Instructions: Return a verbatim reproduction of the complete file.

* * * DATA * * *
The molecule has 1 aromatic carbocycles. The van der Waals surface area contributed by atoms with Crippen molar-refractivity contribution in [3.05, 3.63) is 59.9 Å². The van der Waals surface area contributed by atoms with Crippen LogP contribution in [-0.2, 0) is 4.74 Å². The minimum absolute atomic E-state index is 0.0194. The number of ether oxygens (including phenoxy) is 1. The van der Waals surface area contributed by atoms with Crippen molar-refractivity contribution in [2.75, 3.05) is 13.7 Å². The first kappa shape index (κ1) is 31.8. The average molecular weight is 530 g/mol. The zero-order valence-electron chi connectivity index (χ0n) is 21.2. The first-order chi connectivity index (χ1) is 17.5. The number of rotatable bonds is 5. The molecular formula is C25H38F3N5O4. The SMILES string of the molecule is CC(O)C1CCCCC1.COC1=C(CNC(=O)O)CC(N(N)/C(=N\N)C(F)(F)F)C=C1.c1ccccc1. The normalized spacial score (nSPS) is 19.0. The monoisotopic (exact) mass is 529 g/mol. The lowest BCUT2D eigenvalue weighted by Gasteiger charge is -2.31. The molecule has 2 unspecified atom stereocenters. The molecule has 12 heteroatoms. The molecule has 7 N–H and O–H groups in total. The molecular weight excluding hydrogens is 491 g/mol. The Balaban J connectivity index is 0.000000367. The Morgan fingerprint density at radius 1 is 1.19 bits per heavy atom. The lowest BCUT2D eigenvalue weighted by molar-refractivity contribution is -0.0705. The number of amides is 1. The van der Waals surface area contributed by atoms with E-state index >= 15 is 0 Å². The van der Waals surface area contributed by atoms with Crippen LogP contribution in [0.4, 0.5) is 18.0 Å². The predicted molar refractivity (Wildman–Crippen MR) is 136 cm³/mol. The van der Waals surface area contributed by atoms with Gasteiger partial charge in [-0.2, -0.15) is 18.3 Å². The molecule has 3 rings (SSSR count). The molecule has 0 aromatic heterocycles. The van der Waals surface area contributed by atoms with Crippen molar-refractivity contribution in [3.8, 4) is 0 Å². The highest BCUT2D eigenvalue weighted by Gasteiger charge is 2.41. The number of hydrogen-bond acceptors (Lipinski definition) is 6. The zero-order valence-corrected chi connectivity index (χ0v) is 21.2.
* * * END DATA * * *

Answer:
The molecule has 1 aromatic carbocycles. The van der Waals surface area contributed by atoms with Crippen molar-refractivity contribution in [3.05, 3.63) is 59.9 Å². The van der Waals surface area contributed by atoms with Crippen LogP contribution in [-0.2, 0) is 4.74 Å². The minimum absolute atomic E-state index is 0.0194. The number of ether oxygens (including phenoxy) is 1. The van der Waals surface area contributed by atoms with Crippen molar-refractivity contribution in [2.75, 3.05) is 13.7 Å². The first kappa shape index (κ1) is 31.8. The average molecular weight is 530 g/mol. The zero-order valence-electron chi connectivity index (χ0n) is 21.2. The first-order chi connectivity index (χ1) is 17.5. The number of rotatable bonds is 5. The molecular formula is C25H38F3N5O4. The SMILES string of the molecule is CC(O)C1CCCCC1.COC1=C(CNC(=O)O)CC(N(N)/C(=N\N)C(F)(F)F)C=C1.c1ccccc1. The normalized spacial score (nSPS) is 19.0. The monoisotopic (exact) mass is 529 g/mol. The lowest BCUT2D eigenvalue weighted by Gasteiger charge is -2.31. The molecule has 2 unspecified atom stereocenters. The molecule has 12 heteroatoms. The molecule has 7 N–H and O–H groups in total. The molecular weight excluding hydrogens is 491 g/mol. The Balaban J connectivity index is 0.000000367. The Morgan fingerprint density at radius 1 is 1.19 bits per heavy atom. The lowest BCUT2D eigenvalue weighted by molar-refractivity contribution is -0.0705. The number of amides is 1. The van der Waals surface area contributed by atoms with E-state index >= 15 is 0 Å². The van der Waals surface area contributed by atoms with Crippen LogP contribution in [0.4, 0.5) is 18.0 Å². The predicted molar refractivity (Wildman–Crippen MR) is 136 cm³/mol. The van der Waals surface area contributed by atoms with Gasteiger partial charge in [-0.2, -0.15) is 18.3 Å². The molecule has 3 rings (SSSR count). The molecule has 0 aromatic heterocycles. The van der Waals surface area contributed by atoms with Crippen molar-refractivity contribution in [3.8, 4) is 0 Å². The highest BCUT2D eigenvalue weighted by Gasteiger charge is 2.41. The number of hydrogen-bond acceptors (Lipinski definition) is 6. The zero-order valence-corrected chi connectivity index (χ0v) is 21.2.